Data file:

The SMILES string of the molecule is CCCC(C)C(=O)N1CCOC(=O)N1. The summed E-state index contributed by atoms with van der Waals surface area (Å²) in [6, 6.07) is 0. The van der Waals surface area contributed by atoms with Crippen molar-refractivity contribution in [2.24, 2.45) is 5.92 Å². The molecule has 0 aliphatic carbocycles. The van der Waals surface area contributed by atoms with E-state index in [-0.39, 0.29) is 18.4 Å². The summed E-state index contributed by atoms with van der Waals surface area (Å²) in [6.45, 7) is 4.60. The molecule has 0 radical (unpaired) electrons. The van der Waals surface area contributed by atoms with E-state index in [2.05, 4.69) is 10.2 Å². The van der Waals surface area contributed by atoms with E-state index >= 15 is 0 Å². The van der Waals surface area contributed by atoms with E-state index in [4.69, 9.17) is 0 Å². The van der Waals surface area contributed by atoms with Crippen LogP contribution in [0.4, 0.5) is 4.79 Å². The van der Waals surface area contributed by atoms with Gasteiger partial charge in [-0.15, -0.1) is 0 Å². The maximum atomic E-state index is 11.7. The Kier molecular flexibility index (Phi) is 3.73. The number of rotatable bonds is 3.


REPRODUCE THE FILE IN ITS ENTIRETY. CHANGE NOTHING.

The SMILES string of the molecule is CCCC(C)C(=O)N1CCOC(=O)N1. The summed E-state index contributed by atoms with van der Waals surface area (Å²) in [6, 6.07) is 0. The van der Waals surface area contributed by atoms with Crippen molar-refractivity contribution in [2.24, 2.45) is 5.92 Å². The molecule has 0 aliphatic carbocycles. The van der Waals surface area contributed by atoms with E-state index in [-0.39, 0.29) is 18.4 Å². The summed E-state index contributed by atoms with van der Waals surface area (Å²) in [6.45, 7) is 4.60. The molecule has 0 radical (unpaired) electrons. The van der Waals surface area contributed by atoms with E-state index in [2.05, 4.69) is 10.2 Å². The van der Waals surface area contributed by atoms with E-state index >= 15 is 0 Å². The van der Waals surface area contributed by atoms with E-state index in [4.69, 9.17) is 0 Å². The van der Waals surface area contributed by atoms with Crippen LogP contribution in [0.4, 0.5) is 4.79 Å². The van der Waals surface area contributed by atoms with Gasteiger partial charge in [-0.15, -0.1) is 0 Å². The maximum atomic E-state index is 11.7. The Kier molecular flexibility index (Phi) is 3.73. The number of rotatable bonds is 3.